CheerDisney

Football season is over, basketball season is slowly gearing up for March Madness and Spring Training for baseball is right around the corner. However, did you know you are in the midst of Cmy favorite season of the year?! It’s competitive cheerleading season! CUE CONFETTI!

I always think it’s interesting to learn about things that happen, or have happened, at the parks that are overlooked and forgotten by regular fans (RIP Epcot Kite Festival), so let me give you a quick lesson about the wonderful world of cheerleading.

Let me back up…most of you probably just know of competitive cheerleading as those bow-wearing people who take over the parks in January and April. You would NOT be wrong, as the biggest competitions in the nation and world for cheerleading are all held at the ESPN Wide World Of Sports every year. The sport itself is relatively new, with the All-Star Cheerleading (Cheerleading done outside of school at a local gym geared specifically for cheerleading, or one that doubles with gynmastics) governing body only formed in 2003 (The USASF) and high school competitive cheerleading becoming widely offered sport only in the past 10-15 years.

The sport became more known starting in 1997, when ESPN started airing competitions (the channel still airs them to this day, and their cheer programming is increasing every year, with both All-Star and High School Cheerleading content) and in 2000, with the release of the cult classic Bring It On.

Now, it has become a half a billion dollar industry that embraces Orlando as their unofficial competition home. You have UCA Nationals for both College and High School divisions (the latter being the featured Live Snapchat story on February 8th, straight from Orlando!), the International All-Star Championship and The Summit for All-Star Cheer, among numerous others. However, the piece de resistance is Worlds. Each April, every cheerleader and cheer fan takes over not only the Wide World of Sports complex, but, for some reason, the All-Star Sports resort as well. If you stay there not knowing, get ready to see lots of stunting practice , lots of screaming, and lots of glitter.

A spot in Worlds is the highest and hardest honor to obtain in All-Star Cheerleading, with teams needing to receive a bid win at another competition somewhere during the season, allowing them to compete. Thus, going to Orlando is many people’s Super Bowl, World Series, or Olympics. You’ll hear “HIT” being yelled many a time as you sit inside the HP Field House or, more recently, the baseball stadium (The crowds became so big, they needed more seats. The stadium sold out an hour before finals began this past year at Worlds. Read it and weep, Atlanta Braves!), which is the “Break a Leg!” equivalent for cheer. Instead of explaining what they do on the mat, here’s a video of the top finisher from the Large Senior 5 division (the “quintessential” division of Worlds, if you will) this past year.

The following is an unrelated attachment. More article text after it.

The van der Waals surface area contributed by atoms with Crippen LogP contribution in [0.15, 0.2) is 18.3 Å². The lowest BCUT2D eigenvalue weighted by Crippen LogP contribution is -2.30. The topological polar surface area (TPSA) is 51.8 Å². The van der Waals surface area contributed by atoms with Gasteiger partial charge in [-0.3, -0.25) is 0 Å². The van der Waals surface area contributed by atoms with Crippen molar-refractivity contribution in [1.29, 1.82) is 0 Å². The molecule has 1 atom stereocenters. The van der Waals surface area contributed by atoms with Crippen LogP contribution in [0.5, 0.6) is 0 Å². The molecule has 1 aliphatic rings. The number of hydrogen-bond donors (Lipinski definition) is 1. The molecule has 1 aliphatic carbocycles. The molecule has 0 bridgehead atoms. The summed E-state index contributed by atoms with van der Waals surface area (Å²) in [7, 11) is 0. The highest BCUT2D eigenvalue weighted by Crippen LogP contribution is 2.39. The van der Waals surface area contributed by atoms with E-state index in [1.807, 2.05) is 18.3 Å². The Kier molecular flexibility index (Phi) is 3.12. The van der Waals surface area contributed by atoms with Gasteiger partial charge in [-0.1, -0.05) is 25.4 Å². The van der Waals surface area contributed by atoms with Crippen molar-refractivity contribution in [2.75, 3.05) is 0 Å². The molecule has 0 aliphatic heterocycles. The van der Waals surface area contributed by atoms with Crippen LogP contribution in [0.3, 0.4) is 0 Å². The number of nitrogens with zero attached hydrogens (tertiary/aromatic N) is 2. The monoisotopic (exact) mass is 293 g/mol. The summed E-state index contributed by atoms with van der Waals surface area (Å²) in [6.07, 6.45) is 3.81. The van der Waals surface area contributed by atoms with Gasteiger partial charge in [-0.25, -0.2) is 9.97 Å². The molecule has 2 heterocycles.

If you don’t think that’s a sport, then you are lying to yourself. The teams are just as popular as a major sports team, with some of the cheerleaders becoming cheer-lebrities (recently showcased on ABC News). It’s a sport and industry most people don’t realize is as big as it is. As a die-hard cheerleading fan, my plan is to be there this coming April to report on the event for the site.

Frankly, I’m surprised that Disney hasn’t done more to embrace their finger on the pulse of cheerleading. No Disney Channel or ABC Family shows feature cheerleading prominently, no low budget films…nada. It’s a huge market, and although you have the sport itself, why not expand it into other divisions of the company? It’s a gold mine waiting to happen.

The ESPN Wide World of Sports Complex may not have a football stadium, the ability to hold the Olympics, or that 100-lane bowling alley they promised us years ago, but they do have the entire cheerleading industry in the palm of its hand.

 
 

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